Doya must also understand and I am sure he probably knows this more than I do, that, a team is not just a collection of pedigreed players. You can have the best eleven players in the world on your team but if they don't know or learn how to play with each other, a less than average team that knows how to play with each other will give them fits and bouts. If you think I am just blowing hot steam, follow the story of George Mason University men's basketball team. There is no better example of teamwork from a group with average talent. It takes more than a gaggle of world class players to win. There must be synergy and cohesion. I frankly did not see the latter in our match with Mexico. I also did not see a sense of purpose. The players played as if there was not much at stake and we lost over half our balls as soon as we went past midfield. Indeed, one could not tell a striker from a defender. There was also ineffective communication and it clearly showed. The players have not mastered each other's idiosyncrasies. That sixth sense of knowing where the pass is going to go instinctively did not show. All the above point to a team without clearly defined roles and not in sink. A team that is not communicating well. The rest of the work that needs to be done at this moment is more mental than anything else.
Also, in every team, there are core players around whom the team is built. These players carry their unfair share of the load for the good of the team. The coach defines their role and motivates them as such to carry that load. The players accept that role and execute accordingly. I did not see this as well with our team. Where is the core of the black stars? Perhaps Stephen Appiah is the epitome of this notion. Our midfield did not show up at all. No wonder our strikers were not visible. Who had the task of feeding the strikers? Never once did I see Doya on the touch line showing any emotion whatsoever. Maybe that is not his style but I would love to see more emotion from him. When that legitimate goal was strangely disallowed in the Mexico match, it was Kufour that protested and not the coach. Come on coach! Stand up for the men and the country! Ghana is an African team and there is no doubt that the ruling on the field during the world cup will go against us when we play these Europeans and others. We don't belong to the elite of world soccer and must expect crappy and often batty treatment. That has been the trend if you watched Senegal and Cameroon play in previous world cups. The odds are stacked against us and it will take some assertiveness to palliate the situation.
As we inch towards the world cup, there is no doubt that the mind games have already started. Lately, the Italian coach is reported to have intimated that Ghana has a very good team and that most of our losses occurred without our top players. I implore Doya to ignore these kinds of mind games. Every game that we lost, we lost on merit. We must accept these losses as if we played with our best and brightest and learn from them. We don't need any one to make excuses that will make us feel good or become complacent. We must be highly motivated against any team that we play. Every team is an enemy that must be dealt with ruthlessly. As we all know, in the game of soccer, injuries can and do happen anytime. If it does, you play with who you have. So what if all our so-called best players are hurt and can't play? Will we be making these kinds of excuses? This is why our bench players should be just as good as the starters.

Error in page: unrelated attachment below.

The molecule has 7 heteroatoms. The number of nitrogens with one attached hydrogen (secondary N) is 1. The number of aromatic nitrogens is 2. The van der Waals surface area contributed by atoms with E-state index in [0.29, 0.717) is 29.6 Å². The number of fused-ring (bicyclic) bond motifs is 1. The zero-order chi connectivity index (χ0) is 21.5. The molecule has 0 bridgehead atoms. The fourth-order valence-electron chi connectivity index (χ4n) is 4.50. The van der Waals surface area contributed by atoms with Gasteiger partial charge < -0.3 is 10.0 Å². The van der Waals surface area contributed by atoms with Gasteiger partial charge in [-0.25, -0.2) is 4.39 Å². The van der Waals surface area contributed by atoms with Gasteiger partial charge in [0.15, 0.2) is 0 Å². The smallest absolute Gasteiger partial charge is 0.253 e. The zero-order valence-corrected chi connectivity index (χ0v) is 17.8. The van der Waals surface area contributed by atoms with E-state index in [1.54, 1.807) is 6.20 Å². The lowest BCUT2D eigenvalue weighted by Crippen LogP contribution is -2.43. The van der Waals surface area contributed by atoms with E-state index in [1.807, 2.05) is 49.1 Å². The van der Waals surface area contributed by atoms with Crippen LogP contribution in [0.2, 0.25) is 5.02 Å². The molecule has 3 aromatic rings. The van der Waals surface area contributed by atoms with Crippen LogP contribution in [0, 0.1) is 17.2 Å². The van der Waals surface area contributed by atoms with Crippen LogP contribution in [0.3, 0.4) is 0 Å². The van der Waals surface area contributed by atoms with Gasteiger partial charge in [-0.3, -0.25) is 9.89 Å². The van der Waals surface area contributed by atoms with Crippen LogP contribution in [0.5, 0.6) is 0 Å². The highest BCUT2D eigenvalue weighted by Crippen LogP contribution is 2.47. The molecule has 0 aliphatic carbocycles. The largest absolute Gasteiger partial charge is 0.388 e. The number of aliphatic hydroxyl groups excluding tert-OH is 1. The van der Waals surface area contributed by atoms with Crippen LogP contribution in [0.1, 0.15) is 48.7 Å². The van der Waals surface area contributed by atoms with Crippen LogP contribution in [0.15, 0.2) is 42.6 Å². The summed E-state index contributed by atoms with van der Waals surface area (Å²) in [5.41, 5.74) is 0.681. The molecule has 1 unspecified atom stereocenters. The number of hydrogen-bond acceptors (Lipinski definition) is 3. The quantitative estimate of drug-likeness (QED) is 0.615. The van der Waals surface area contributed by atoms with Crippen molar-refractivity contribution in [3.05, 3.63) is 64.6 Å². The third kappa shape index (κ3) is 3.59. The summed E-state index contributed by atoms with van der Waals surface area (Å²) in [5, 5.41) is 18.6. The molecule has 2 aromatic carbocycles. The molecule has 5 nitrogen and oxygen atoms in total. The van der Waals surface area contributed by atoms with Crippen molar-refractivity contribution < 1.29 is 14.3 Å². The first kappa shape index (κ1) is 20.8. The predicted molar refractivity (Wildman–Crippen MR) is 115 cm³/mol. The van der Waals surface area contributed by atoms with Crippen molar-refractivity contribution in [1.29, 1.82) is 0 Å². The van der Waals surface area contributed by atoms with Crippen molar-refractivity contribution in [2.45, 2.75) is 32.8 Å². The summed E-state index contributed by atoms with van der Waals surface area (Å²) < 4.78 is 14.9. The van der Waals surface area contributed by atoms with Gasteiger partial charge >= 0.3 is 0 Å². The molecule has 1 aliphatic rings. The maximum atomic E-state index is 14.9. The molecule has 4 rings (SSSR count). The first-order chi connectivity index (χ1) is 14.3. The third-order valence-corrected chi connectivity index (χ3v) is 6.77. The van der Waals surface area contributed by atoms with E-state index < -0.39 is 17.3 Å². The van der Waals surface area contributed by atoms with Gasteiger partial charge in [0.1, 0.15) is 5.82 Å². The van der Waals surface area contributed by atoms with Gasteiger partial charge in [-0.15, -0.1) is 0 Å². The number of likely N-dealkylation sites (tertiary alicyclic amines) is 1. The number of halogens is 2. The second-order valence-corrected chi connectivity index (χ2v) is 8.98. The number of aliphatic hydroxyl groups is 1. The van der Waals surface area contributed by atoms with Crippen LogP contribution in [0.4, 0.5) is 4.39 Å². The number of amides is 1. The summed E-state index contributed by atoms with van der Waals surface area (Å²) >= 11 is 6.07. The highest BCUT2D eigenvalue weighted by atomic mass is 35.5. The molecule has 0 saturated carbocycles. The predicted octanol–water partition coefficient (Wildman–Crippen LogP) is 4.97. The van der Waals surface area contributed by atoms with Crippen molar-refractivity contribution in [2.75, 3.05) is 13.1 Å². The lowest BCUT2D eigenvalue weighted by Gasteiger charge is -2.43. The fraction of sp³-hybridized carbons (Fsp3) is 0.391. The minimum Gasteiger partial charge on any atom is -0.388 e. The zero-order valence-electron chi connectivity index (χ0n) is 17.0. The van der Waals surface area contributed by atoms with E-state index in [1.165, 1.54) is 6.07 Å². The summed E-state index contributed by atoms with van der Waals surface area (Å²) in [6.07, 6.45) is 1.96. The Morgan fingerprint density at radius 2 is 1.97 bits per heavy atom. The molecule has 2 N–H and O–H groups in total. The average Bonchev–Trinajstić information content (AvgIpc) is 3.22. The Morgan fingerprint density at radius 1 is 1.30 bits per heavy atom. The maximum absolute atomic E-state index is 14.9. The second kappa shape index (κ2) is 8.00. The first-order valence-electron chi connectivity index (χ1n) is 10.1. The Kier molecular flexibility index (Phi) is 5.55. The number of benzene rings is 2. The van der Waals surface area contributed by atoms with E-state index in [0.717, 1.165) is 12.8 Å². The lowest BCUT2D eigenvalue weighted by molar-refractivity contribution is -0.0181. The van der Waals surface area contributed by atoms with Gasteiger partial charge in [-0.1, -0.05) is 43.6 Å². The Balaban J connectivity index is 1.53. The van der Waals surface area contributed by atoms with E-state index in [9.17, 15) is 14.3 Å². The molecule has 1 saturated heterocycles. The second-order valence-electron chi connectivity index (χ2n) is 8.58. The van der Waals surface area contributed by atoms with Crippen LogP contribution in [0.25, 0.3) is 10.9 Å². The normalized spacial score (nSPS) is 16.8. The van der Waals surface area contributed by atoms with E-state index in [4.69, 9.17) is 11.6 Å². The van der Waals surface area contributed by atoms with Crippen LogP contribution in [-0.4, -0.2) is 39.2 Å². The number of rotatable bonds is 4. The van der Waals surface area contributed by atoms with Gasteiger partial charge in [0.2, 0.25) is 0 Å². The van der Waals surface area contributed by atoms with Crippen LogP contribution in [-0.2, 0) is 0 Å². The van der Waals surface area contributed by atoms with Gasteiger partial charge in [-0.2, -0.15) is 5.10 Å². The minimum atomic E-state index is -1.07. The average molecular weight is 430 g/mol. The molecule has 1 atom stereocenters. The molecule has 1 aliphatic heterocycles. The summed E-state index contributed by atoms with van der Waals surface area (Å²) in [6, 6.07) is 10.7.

It might be interesting for the coach of the Blacks Stars and indeed the sports authorities to note that Klinsman, the coach of the German team, has already hired a sports psychologist to work with his players on mental toughness and other aspects of the game. You see, at this level, the game is more than just physical abilities. Indeed most players are probably at their best physically and athletically. What is often lacking is the psychological piece. For example, will we show so much respect to Italy because of their soccer history or will we cower to the Checzs because they are ranked number two in the world? How do you overcome early goals? How do you size up the strategy of the opponent? Soccer is not just brawn but brains as well. As a group of people who are overly superstitious, it may be very critical to have a sports psychologist work with our players to overcome inane issue like the color of jerseys and whether the rainbow is up or not. Yes, a black cat may run across the field but we can win without anyone dying. Please don't take any rotten eggs onto the field as well. Lock out all the Malams, Juju charlatans and false prophets because we are not going to need them. Well, when all is said and done, we are going to need all the mental toughness we can harness to pull through.
Let me end by sounding this warning to all the leaders involved in getting our beloved Black Star ready. We will hold you responsible for any failures collectively. We therefore ask that the minister of sports create a team environment for all the leaders to come together to work towards victory. This is not the time to point fingers or blame. It is also not the time to create doubts and suspicion. It is not the time to undermine anyone, especially the coach. It is also not the time for partisan politics. This is the time to bonk seriously for Ghana and nothing short of that will be acceptable. My two cents to coach Doya is this, play a slow game against the fast European game and 4-2-4 may not be such a bad idea Also try some long shots on top of the eighteen (hahahahahaha). In the end coach, do what you know is right and bring glory to a country we so much cherish and love. I mean very dearly. It is time to communicate, motivate, share and provide collective support. We must all act as a team to cheer on our men on to victory. We will be with you in spirit and may the flag of Ghana be lifted higher! I am already packing my bag for Ghana! Yes Ghana, that is where I will be cheering from and may our ancestors lead us to complete victory. Views expressed by the author(s) do not necessarily reflect those of GhanaHomePage.